Lady In Satin =180g vinyl LP =
1 x LP
( 1958 ) 2015 EU reissue on 180g LP=1958's Lady In Satin is the last major recording of Billie Holiday that was released during her lifetime, and it is also the most controversial. Ray Ellis' arrangements seem like a harsh contrast to Holiday's broken and
Release date: 24-09-2015(originally released in 1958)
2015 EU reissue on 180g LP= Lady In Satin is the last major recording of Billie Holiday that was released during her lifetime, and it is also the most controversial. Ray Ellis' arrangements seem like a harsh contrast to Holiday's broken and fragile voice. Ellis himself was, at first, disappointed by the quality of the recording. It was only after listening more closely that he realized the beauty of these sessions and understood why Billie ranked this album as her favorite. More than any of her other recordings, Lady In Satin calls for an emotional rather than a musical listening.
A1. I'm A Fool To Want You
A2. For Heaven's Sake
A3. You Don't Know What Love Is
A4. I Get Along Without You Very Well
A5. For All We Know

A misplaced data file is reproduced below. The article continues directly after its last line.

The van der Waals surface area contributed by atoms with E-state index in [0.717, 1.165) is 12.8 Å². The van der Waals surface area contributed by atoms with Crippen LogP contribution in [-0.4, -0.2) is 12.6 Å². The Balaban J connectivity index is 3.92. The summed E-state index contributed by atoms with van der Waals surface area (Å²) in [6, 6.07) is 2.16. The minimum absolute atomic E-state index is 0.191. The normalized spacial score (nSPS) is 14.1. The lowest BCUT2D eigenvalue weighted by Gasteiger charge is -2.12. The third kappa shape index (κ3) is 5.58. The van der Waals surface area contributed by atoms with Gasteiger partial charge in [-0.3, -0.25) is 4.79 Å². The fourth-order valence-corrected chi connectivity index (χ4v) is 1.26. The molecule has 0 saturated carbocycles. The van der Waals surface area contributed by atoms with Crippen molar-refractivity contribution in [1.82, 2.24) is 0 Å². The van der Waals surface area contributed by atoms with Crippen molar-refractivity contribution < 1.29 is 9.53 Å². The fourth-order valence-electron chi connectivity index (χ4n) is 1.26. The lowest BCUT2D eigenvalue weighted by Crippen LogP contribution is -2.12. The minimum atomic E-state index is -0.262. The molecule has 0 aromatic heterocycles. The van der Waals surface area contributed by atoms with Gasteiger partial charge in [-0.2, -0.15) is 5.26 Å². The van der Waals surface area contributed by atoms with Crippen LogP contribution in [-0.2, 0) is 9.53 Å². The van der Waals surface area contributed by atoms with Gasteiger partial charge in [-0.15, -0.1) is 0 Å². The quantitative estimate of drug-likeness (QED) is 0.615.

A6. Violets For Your Furs
B1. You've Changed
B2. It's Easy To Remember
B3. But Beautiful
B4. Glad To Be Unhappy
B5. I'll Be Around
Billie Holiday is undeniably one of the most influential singers of the twentieth century. As the first vocalist to cite instruments – and especially the horns of Louis Armstrong and Lester Young – as her main inspiration, she was one of the most relentlessly individual singers of the jazz age, transforming silly Tin Pan Alley songs into jazz standards. But her biography also reads as one of the saddest tales of the modern age. Her talents came at a cost; the price seemed to be a predilection for bad men and an addiction to drugs.
Billie Holiday was a true artist of her day and rose as a social phenomenon in the 1950s. Her soulful, unique singing voice and her ability to boldly turn any material that she confronted into her own music made her a superstar of her time. Today, Holiday is remembered for her masterpieces, creativity and vivacity, as many of Lady Day’s songs are as well known today as they were decades ago. Holiday’s poignant voice is still considered to be one of the greatest jazz voices of all time.
After years on Norman Granz's Clef/Norgran/Verve group of labels, and impressed by arrangements she had heard by Ray Ellis, Holiday cut this album for Columbia in 1958. A highwater mark of her career, Lady In Satin served as Billie's second to last studio effort and final album released during her lifetime. The results are a very smooth, velvety set of tunes that go down like a twelve year old single-malt scotch. Standouts include "I Get Along Without You Very Well" and "You've Changed."
Originally released: 1958
This release: 2015